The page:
Based on a true story and the life of the real Hulda Klager, I found this book very interesting.  Although the book was not a must-read-in-one-sitting type page turner, I really do prefer historically accurate books that share enduring qualities of real people we would otherwise never meet.

I really appreciated the Cast of Characters in the beginning, which helped keep people straight in the beginning, and especially the Author's Note which wrapped up the life of Hulda Klager with additional information.

Disclaimer:  I received a complimentary copy of this book from the publisher as part of the Blogging for Books program in exchange for my honest review.  All opinions expressed are my own.

Thursday, June 21, 2012

P, Q and R

I got a little behind during VBS and vacation, so here we go...

P is for Play
I have said this many times, and I will say it again.  Children need time to play.  There is nothing more fun for me as a parent than to watch my children immersed in pretend play.  I enjoy listening to their choice of expression as they create dialogue between characters and watching their imagination turn to reality as they create entire playscapes for their toys.  Unstructured play is a big part of our day, and one of my favorites!

Q is for Quotes
Some of my favorite quotes by my children:

As my oldest (almost 3 at the time) happened to see me nursing his little brother for the first time "Oh Emory, don't eat my momma!"

"Does God have eyes in the back of his head if he can see everything?"  and other similar questions are often asked by Elliott.

Emory proudly announced to his Puggles class one night that "Jesus rides a motorcycle."

After giving Elliott the look he flopped lifelessly to the ground and nonchalantly asks "I just fell through the ice, didn't I?"

While Emory is singing about how Old McDonald has a pig Elliott jumps in with "Oh, it's a good thing they have bacon on that farm!"

Emory talking to himself:  "You are powerful.  You are wonderful."

R is for Reading
There is no better way to prepare your child for reading than to read to them! I am no expert in reading or in early childhood education, but I'm going to venture out there and say that it is widely known that reading to children is one of the most beneficial things you can ever do for your children.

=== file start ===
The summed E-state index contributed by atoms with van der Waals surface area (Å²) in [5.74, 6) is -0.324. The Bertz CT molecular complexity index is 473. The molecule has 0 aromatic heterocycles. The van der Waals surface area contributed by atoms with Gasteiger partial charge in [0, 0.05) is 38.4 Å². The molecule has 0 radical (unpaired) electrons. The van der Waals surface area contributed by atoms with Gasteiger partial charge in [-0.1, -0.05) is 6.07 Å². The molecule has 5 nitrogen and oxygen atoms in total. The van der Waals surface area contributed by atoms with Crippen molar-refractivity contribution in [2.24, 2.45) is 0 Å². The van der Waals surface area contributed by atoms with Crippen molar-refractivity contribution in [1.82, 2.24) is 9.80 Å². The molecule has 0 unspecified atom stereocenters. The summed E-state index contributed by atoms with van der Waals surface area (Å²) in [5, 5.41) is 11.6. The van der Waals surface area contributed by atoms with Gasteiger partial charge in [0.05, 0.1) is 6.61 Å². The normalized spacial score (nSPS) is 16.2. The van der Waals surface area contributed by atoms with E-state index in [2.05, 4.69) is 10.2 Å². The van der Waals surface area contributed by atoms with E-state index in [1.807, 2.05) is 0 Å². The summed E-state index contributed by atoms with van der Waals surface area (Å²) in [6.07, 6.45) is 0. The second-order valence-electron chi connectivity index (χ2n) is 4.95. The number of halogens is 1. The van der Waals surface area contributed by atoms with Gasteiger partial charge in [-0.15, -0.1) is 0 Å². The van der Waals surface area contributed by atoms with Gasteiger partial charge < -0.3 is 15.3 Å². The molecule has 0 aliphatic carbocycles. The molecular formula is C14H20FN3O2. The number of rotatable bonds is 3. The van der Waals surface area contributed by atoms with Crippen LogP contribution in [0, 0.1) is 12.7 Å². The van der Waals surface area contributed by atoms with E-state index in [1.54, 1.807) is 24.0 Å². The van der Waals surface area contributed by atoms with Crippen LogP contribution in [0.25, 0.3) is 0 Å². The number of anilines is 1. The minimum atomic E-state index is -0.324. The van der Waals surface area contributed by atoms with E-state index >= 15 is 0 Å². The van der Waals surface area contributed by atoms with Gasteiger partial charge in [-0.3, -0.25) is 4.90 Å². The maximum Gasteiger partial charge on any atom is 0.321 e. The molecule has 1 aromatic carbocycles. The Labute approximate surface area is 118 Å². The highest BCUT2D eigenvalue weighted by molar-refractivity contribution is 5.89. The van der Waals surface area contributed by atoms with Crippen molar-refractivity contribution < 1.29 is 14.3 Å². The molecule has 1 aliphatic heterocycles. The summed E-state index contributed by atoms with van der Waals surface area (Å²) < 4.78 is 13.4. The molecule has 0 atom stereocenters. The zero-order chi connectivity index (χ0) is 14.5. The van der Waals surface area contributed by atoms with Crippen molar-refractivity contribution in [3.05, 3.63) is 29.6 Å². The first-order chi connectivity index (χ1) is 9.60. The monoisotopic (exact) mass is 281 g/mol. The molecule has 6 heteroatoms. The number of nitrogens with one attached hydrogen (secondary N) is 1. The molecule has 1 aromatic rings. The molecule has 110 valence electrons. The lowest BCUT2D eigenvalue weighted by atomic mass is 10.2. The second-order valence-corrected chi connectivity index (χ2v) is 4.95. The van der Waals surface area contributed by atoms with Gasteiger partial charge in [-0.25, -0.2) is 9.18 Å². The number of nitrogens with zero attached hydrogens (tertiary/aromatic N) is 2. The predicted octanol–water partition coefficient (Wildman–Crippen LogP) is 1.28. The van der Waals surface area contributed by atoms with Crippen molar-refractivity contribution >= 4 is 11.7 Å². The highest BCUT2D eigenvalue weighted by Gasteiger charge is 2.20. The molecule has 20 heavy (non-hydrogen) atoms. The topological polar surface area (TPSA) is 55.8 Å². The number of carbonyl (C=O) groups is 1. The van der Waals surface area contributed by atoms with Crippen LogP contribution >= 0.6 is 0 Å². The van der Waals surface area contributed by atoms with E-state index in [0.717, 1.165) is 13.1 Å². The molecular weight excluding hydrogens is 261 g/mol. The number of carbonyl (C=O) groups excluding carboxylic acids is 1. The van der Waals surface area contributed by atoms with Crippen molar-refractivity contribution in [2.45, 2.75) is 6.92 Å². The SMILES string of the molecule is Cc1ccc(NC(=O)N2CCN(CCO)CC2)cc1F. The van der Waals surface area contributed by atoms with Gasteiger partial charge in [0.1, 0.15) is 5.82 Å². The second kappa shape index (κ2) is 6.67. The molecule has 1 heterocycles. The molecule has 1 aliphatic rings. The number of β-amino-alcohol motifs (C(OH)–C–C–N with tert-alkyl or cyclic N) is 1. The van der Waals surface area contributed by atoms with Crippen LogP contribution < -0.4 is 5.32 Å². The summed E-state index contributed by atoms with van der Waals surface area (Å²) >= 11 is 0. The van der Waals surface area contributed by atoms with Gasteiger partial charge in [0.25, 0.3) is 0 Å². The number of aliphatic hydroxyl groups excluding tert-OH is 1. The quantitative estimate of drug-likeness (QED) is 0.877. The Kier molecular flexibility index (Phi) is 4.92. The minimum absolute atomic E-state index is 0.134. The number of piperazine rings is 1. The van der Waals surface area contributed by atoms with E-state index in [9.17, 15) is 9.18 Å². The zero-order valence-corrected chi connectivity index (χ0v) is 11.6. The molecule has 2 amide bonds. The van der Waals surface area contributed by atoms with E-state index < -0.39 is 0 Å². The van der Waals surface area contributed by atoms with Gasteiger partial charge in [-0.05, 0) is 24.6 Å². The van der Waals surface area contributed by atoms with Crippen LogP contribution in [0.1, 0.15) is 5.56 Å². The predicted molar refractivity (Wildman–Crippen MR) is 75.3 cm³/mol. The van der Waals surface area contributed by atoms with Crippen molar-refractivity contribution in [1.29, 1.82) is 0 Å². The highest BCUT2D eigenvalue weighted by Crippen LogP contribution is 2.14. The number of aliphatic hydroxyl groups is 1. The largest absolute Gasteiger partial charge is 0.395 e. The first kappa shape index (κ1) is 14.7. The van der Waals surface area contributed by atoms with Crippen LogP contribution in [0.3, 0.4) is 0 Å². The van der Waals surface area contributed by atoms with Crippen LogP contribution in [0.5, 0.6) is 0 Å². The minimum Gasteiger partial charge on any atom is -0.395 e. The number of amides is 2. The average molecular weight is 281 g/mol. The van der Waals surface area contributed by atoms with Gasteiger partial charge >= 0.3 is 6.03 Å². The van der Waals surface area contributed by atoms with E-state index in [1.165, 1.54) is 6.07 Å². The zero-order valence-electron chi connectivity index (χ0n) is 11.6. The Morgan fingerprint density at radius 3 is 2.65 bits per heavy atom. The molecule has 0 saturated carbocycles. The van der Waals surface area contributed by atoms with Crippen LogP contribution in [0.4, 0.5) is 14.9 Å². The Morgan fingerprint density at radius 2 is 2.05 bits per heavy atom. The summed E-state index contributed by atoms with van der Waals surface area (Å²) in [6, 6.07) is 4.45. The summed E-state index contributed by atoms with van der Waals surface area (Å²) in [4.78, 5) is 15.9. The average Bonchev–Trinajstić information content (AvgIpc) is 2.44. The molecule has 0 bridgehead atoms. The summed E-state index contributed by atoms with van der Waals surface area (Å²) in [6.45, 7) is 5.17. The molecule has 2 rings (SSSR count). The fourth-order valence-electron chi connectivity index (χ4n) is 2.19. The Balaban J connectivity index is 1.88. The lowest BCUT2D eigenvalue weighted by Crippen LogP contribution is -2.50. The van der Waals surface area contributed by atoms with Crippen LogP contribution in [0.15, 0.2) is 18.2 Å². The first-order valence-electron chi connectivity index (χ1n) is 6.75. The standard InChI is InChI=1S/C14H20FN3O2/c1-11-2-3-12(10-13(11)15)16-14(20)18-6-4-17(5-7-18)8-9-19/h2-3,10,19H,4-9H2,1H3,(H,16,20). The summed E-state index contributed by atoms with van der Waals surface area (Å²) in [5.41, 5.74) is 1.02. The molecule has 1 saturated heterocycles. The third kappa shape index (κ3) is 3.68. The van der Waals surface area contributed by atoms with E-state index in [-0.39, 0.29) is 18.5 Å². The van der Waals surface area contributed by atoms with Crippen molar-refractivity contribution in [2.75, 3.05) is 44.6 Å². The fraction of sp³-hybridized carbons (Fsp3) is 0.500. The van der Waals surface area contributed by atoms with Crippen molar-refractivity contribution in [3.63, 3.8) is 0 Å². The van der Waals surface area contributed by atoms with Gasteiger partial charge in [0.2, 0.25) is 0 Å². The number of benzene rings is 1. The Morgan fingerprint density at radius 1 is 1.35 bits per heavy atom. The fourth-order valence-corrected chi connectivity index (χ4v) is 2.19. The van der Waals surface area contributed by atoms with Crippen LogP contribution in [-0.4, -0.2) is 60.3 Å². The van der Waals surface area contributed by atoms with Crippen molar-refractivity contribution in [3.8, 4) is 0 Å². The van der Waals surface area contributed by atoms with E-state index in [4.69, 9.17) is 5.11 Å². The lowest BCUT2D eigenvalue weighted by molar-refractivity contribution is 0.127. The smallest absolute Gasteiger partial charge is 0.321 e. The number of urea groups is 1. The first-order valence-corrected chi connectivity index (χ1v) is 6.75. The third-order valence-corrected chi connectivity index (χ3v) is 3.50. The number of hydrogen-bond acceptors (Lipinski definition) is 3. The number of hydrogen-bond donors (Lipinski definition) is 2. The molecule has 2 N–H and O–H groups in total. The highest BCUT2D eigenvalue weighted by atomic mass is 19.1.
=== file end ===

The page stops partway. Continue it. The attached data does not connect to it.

Reading builds a special bond between parents and child. While I do most of our readings during the day, and we all enjoy cuddling for a good story, my children love that Daddy gets to read their bedtime story to them after he has been away at work all day.  We take turns reading, that way we both get to enjoy this peaceful and bonding time.

We read a little bit of everything in our house:  Bible stories, poetry, fairy tales, folk tales, quality picture books and even chapter books.   While they are not ready to read chapter books on their own, they have really enjoyed some of our read-alouds like Stuart Little and the original Winnie the Pooh. While I don't particularly like "kid" books that have no literary standards or are based off of television shows, they do get them occasionally. It's like candy. A little won't hurt, but I don't let them indulge in it.

There's no wrong way to read to your child, except to avoid it. Please offer your children one of the greatest gifts they can ever have, and instill a love of literature in them!  Read to them every day!!


K5 Learning Review

Several weeks ago I shared how I was given the opportunity to try K5 Learning.  Although it is an "after-school" program, I knew it could be a good supplement to our homeschooling.